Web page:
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GOP senators offer bill to move US Embassy to Jerusalem

GOP senators offer bill to move US Embassy to Jerusalem
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Three GOP senators on Tuesday unveiled legislation that would recognize Jerusalem as Israel's official capital and move the U.S. Embassy to that city from Tel Aviv.

Republican Sens. Ted CruzRafael (Ted) Edward CruzCruz's Dem challenger slams Time piece praising Trump Race for Republican Speaker rare chance to unify party for election 32 male senators back Senate women's calls to change harassment rules MORE (Texas), Dean HellerDean Arthur HellerSenate GOP wary of new tax cut sequel GOP Senate hopefuls race to catch up with Dems Family, friends mourn death of Barbara Bush MORE (Nev.) and Marco RubioMarco Antonio RubioStudents gather outside White House after walkout to protest gun violence Overnight Energy: Senate confirms Bridenstine as NASA chief | Watchdog probes Pruitt’s use of security detail | Emails shine light on EPA science policy changes Senate confirms Trump’s pick to lead NASA MORE (Fla.) introduced the Jerusalem Embassy and Recognition Act shortly after being sworn in to the new 115th Congress.

“Jerusalem is the eternal capital of the Jewish state of Israel, and that's where America's embassy belongs,” Rubio said in a statement. “It's time for Congress and the President-Elect to eliminate the loophole that has allowed presidents in both parties to ignore U.S. law and delay our embassy's rightful relocation to Jerusalem for over two decades.”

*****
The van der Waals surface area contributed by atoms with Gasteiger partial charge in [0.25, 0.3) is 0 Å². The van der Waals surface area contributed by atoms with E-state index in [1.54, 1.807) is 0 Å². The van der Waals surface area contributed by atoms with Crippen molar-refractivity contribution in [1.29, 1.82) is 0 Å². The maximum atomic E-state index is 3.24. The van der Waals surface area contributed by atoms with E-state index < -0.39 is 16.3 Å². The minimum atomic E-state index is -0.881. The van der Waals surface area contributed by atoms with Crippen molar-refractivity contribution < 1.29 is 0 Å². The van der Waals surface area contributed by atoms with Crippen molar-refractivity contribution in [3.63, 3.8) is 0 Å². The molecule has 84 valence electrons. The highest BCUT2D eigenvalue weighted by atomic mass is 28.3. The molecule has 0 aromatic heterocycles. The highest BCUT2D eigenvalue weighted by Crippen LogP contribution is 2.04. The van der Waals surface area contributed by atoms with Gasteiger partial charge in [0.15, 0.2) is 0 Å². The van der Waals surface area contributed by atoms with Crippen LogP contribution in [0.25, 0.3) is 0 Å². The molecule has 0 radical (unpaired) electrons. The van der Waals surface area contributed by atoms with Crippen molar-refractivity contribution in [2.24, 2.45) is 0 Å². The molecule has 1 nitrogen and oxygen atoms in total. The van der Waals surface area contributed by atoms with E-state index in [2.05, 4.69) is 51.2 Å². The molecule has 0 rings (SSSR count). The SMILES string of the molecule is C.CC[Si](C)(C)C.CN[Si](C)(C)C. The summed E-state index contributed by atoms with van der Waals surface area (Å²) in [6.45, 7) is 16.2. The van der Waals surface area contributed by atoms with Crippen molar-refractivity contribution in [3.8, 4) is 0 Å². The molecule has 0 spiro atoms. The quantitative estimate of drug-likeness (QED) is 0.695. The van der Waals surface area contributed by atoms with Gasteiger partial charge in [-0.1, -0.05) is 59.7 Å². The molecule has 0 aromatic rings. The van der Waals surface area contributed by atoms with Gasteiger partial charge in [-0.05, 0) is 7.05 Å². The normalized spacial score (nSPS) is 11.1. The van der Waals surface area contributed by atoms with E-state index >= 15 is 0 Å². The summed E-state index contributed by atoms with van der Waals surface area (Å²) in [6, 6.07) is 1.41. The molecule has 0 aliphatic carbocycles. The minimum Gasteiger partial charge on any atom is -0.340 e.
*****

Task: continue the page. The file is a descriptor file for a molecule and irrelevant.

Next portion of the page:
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A statement from Heller said that some State Department funds would be withheld until the embassy was relocated.

The GOP measure is in line with President-elect Donald TrumpDonald John TrumpIG investigating Comey memos over classified information: report Overnight Defense: Congress poised for busy week on nominations, defense bill | Trump to deliver Naval Academy commencement speech | Trump administration appeals decision to block suspected combatant's transfer Top Pruitt aid requested backdate to resignation letter: report MORE's support for moving the embassy. His pick for ambassador to Israel, David Friedman, also supports that pledge.

Moving the American Embassy to Jerusalem is highly controversial and would be a break with decades of U.S. policy.

Jerusalem was split between Israel and Jordan from 1948 until 1967. In 1967, though, Israel took Jordanian-controlled East Jerusalem in the Six-Day War. Nevertheless, the U.S. has continued to recognize Tel Aviv as the nation’s capital.

U.S. presidents from both parties have long called for Jerusalem's status as Israel's capital to be resolved by negotiations between the Israelis and Palestinians as part of a larger peace deal. But there has been persistent congressional support for moving the U.S. Embassy, most notably in 1995, when Congress passed a similar measure.

“Jerusalem is the eternal and undivided capital of Israel,” Ted Cruz said in a statement. “Unfortunately, the Obama administration's vendetta against the Jewish state has been so vicious that to even utter this simple truth – let alone the reality that Jerusalem is the appropriate venue for the American embassy in Israel — is shocking in some circles.